Documentary – Unheard Echos

Group: Domien Verbeek, Jonathan Vince, Titia Janssen, Ive Veric. Supervisor: Erik Stei.

We made a documentary on the concept of echo chambers in The Netherlands. Watch it here!


Book/language – Atlan: An Auxiliary Language

Group: Niek Elsinga, Jonathan Roose, Jep Antonisse, Max Geraedts, Jarno Smets, Stijn Janssen. Supervisor: Ana Bosnic.

For the Honours Research Seminar, we made a language. It perhaps sounds very ambitious, which it was. Looking back at it, we can be very proud of what we have achieved, since making a language is far from easy. Besides, we not only created something that in intent and purposes is a language; we also made a script for it and wrote a big book. The language (we named it Atlan) allows a very fun, surprisingly elegant, rhythmic and poetic way of expressing yourself. We are very content with it, even if it is slightly more difficult to learn and understand than we had hoped. (Sadly, currently, none of us can speak the language proficiently but we will work on it.) The project got us to think about how much influence language has on the human condition. We had to learn a lot about linguistics, a field of study most of us did not know that much about. We also had to work together efficiently: the project would only work if everybody pulled their weight. If one failed everybody failed. We pulled it off and we are proud of it.

If you want to do something linguistically fascinating and philosophically rich, making a language is something we could recommend. Although, we must warn you: it is not an easy task. It is as hard as it is rewarding. We were also lucky because one of our group members ―Stijn, who pitched us all this idea in the first place― had already been working on a general outline for a constructive language. But what is most important is that you work on a project that you find fun and perhaps would to do regardless of the research seminar. Work on something that you always wanted to do, but thought too ambitious.

Check out the project on the Atlan website:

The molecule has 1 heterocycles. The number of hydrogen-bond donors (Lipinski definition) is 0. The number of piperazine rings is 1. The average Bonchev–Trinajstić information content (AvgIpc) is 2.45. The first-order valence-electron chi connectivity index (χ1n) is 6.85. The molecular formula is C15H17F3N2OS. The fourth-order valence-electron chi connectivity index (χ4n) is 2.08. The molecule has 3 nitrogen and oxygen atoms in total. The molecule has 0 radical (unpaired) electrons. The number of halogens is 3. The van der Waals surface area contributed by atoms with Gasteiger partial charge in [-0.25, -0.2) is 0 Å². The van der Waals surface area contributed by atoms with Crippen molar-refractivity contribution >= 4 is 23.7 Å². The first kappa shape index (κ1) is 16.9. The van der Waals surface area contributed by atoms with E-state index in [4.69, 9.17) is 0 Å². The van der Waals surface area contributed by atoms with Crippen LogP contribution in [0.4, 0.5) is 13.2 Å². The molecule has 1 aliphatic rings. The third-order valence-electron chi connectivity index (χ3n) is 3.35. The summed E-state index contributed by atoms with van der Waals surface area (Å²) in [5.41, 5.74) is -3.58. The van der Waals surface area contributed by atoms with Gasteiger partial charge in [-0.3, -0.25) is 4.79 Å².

Video game and website  Dreamweaver

Group: Mieke Postma, Natasja Melse, Jaicy Schers, Eva Verhoeven, Julianne Schijns, Akke Nugter. Supervisor: Jelmar Hugen

For the research seminar, our group decided to make a video game. Mainly because we did not really have any idea of how much goes into making a video game. We decided to explore themes like femininity and womanhood because it creates a contrast with how the world of video games is somewhat of a “man’s world”. We wanted to learn more about video games as a new way of storytelling, and creating and sharing a narrative. In the end we probably underestimated the amount of work it takes to make a video games, but at the same time we are very proud of the product we ended up with. If you are interested in learning more about the process, the narrative, or want to play the game itself, head over to Hopefully you can find some inspiration in our process and final product!


Podcasts – Other-Worlds

Group: Bow Duinmeijer, Thomas Overduin, Aaron Riedl, Bas Broekhuizen, Bo Davids, Gijs IJpelaar. Supervisor: Irene Bavuso

Our group produced three podcast episodes in which we discussed and analysed various (academic) aspects of J.R.R. Tolkien´s, George R.R. Martin´s, and C.S. Lewis´ highly popular fantasy works, as well as the dynamics at play in their conceived Other-Worlds. You can find our episodes here